"To feel engaged or interested at any point in this film, was like navigating the high seas, passing the time with gritted teeth until I could be rescued by the end credits..."
So yet another Pirates of The Caribbean instalment has washed up on our shores, waving it's flag desperately for our attention, and like the dying embers of a sinking ships flare gun, I feel we are being forced to notice something that we would rather pretend isn't happening. Yes that's right, Pirates Of The Caribbean 4 is here, yes 4, which means we have left the realms of trilogy and have moved swiftly into the dawn of a new pirates era, which means at least two new pirates films could be hijacking our summer screens over the next few years.
Now don't get me wrong, I am probably one of the biggest Johnny Depp fans out there, and I truly loved the first and second Pirates Of The Caribbean films, and I even got on board with the third, however unfortunately, bored is the only word I am left to describe this latest Disney production, which was directed this time by Rob Marshall of Chicago fame, instead of Gore Verbinksi, who directed the last three Pirates films.
The premise of this new film, On Stranger Tides, is the hunt for the Fountain Of Youth. At first glance at some of the promotional materials or even the trailer, we are promised a new and exciting cast of mermaids, Blackbeard the legendary pirate played by Ian McShane, a new love interest in the form of christian missionary and general wet blanket Philip played by Sam Claflin, and Penelope Cruz as Blackbeard's daughter and Captain Jack Sparrow's former sea wench Angelica. So far so good. However the ingredients put into this film don't seem to make the hearty soup that most Pirates fans were probably expecting. The plot, although good enough on paper just isn't original enough to keep up the excitement levels, and the resulting effect is one pointless pirate sword fight after another, with a half baked romance between Jack and Angelica, which never seems to get beyond a bit of damp sexy banter, alluding to the fact that surprise surprise these two were once an item.
The hunt for the fountain of youth kicks off when Blackbeard, who is basically Hitler with a pirates hat, is told he will be murdered by a one legged man. Racing against him for the source of eternal life is Captain Barbossa played once again by the brilliant Geoffrey Rush, who has transformed from a barnacle covered Pirate to what now appears to be some form of Pirate advisor to King George II, complete with a new fake posh accent. His mission under the orders of the King is to beat the Spanish to the Fountain Of Youth. It appears everyone has their own agenda, and we are the only one's who just don't care. This was the main failing of the film, there were absolutely no moments that I can remember being genuinely concerned for any of the characters or their plights. It's gotten to the point where any peril that Captain Jack or his miserable crew may face, is so effortlessly and quite often, comically avoided that it becomes a pointless exorcise. It felt like so little care or life was breathed into any of the characters this time around, that to feel engaged or interested at any point in this film, was like navigating the high seas, passing the time with gritted teeth until I could be rescued by the end credits. In fact watching Pirates Of The Caribbean On Stranger Tides felt like we were simply humouring the Pirates team, like watching a child's production because we know we should support them despite the acting being more wooden than Captain Barbosa's leg.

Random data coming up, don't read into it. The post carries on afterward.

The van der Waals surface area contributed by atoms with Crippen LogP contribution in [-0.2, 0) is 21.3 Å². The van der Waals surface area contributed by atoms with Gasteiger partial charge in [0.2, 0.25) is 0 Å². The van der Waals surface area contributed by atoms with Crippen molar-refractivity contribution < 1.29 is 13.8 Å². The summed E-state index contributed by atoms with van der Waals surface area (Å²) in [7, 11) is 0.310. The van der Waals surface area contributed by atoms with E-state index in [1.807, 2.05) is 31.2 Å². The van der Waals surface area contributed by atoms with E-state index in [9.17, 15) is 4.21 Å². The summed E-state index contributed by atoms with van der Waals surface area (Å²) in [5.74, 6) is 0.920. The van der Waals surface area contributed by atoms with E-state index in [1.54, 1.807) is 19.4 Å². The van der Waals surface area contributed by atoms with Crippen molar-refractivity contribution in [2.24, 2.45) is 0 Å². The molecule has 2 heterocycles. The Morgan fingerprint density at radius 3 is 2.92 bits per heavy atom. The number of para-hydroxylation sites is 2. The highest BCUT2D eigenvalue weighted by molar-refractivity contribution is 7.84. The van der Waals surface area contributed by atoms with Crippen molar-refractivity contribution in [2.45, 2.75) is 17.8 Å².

As much as I loved Johnny Depp as Captain Jack Sparrow in the first three films, I now fear he is becoming a slight parody of a parody, and the whole cheeky, eyelinered, swaggering performance is becoming a bit predictable. He is still, on the whole, fun to watch, but I fear any further Pirates films will be the final nail in Captain Jacks coffin. The 3D again, is as pointless as the flamethrowers attached to the front of Captain Blackbeard's ship, and it only served to make the film appear darker and seemed to serve no purpose at all other than the odd sword popping out of the screen, but blink and you would have missed it!
Apart from a brilliant cameo from Keith Richards, as Jacks Dad, and a pretty full on scene where the mermaids turn nasty, the film on the whole just made me pine for the first installment, and any film that makes you miss Keira Knightley and Orlando Bloom, is doing something wrong. However perhaps the fourth film is simply a plot to make us all go out and buy the original trilogy on DVD so we can remember the good old days, when Pirates was Pirates, Johnny Depp was genuinely hilarious, and when two and bit hours of Pirates didn't make me want to walk the plank.